Student initiative provides emergency hijabs to Muslim women in need

Photo: Peter Hagyo-Kovacs

Muslim women whose head coverings are damaged or lost in an attack now have access to replacement hijabs at Dalhousie University.

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Emergency hijab kits put together by the Nova Scotia Public Interest Research Group and the Dalhousie Student Union contain fabric, pins, and information for bystanders who witness an attack.

Amina Abawajy, president of the student union, describes the project as “a proactive step” taken in response to concerns from students, specifically Muslim women, “feeling a lack of safety.”

The emergency hijab kits contain fabric, pins, and information for bystanders who witness an attack.

She says the idea emerged after last January’s shooting at a Quebec City mosque, where a gunman killed six people and injured many others.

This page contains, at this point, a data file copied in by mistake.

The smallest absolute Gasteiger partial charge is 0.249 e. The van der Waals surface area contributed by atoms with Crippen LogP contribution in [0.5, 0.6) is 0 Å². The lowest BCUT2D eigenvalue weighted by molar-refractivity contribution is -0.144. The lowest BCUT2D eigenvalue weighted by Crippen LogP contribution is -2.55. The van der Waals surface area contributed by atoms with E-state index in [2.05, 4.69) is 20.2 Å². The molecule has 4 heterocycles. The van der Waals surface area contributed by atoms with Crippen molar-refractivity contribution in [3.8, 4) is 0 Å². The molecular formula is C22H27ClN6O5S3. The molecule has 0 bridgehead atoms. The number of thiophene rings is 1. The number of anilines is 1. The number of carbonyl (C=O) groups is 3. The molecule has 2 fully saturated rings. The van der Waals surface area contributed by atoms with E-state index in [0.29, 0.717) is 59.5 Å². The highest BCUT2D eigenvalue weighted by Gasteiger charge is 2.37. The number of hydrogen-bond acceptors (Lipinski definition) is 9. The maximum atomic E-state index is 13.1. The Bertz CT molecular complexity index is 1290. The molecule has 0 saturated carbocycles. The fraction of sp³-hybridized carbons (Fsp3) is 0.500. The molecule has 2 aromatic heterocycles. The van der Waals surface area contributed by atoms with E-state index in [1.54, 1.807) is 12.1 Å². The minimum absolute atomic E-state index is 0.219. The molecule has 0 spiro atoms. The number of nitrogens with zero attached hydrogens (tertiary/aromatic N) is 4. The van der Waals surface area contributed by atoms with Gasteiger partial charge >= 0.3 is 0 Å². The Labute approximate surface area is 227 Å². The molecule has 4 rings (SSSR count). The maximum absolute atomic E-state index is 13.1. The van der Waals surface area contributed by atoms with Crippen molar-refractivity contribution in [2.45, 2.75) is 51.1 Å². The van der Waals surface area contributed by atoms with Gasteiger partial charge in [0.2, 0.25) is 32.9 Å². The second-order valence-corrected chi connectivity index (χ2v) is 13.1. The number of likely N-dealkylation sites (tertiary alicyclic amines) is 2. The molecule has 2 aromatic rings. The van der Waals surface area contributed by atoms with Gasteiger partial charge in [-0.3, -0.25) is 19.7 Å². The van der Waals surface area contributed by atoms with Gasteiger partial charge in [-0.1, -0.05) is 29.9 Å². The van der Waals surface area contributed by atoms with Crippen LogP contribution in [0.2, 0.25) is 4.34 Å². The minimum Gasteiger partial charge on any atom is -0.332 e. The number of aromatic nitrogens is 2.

“Islamophobia is very real. It’s very present, not only on campuses but in the wider community,” says Abawajy. “This is our way of responding to the alarming rates of Islamophobic incidents.”

Amina Abawajy, president of the Dalhousie Student Union, says hate crimes against Muslims are on the rise.
Dalhousie Student Union

“As Muslim students, we’ve had these experiences ourselves. And as Muslim students who are now in positions of leadership, we have a responsibility to bring these voices to the table, to advocate for our communities, and to ensure that not only are we responding but we have proactive measures so that when incidents do occur we’re there to support our students.”

Dalhousie security has jumped on board with the project, stocking the kits and ensuring their availability at the university’s campuses in both Halifax and Truro.

Abawajy is encouraging other student unions to look at the project and consider implementing a similar resource.

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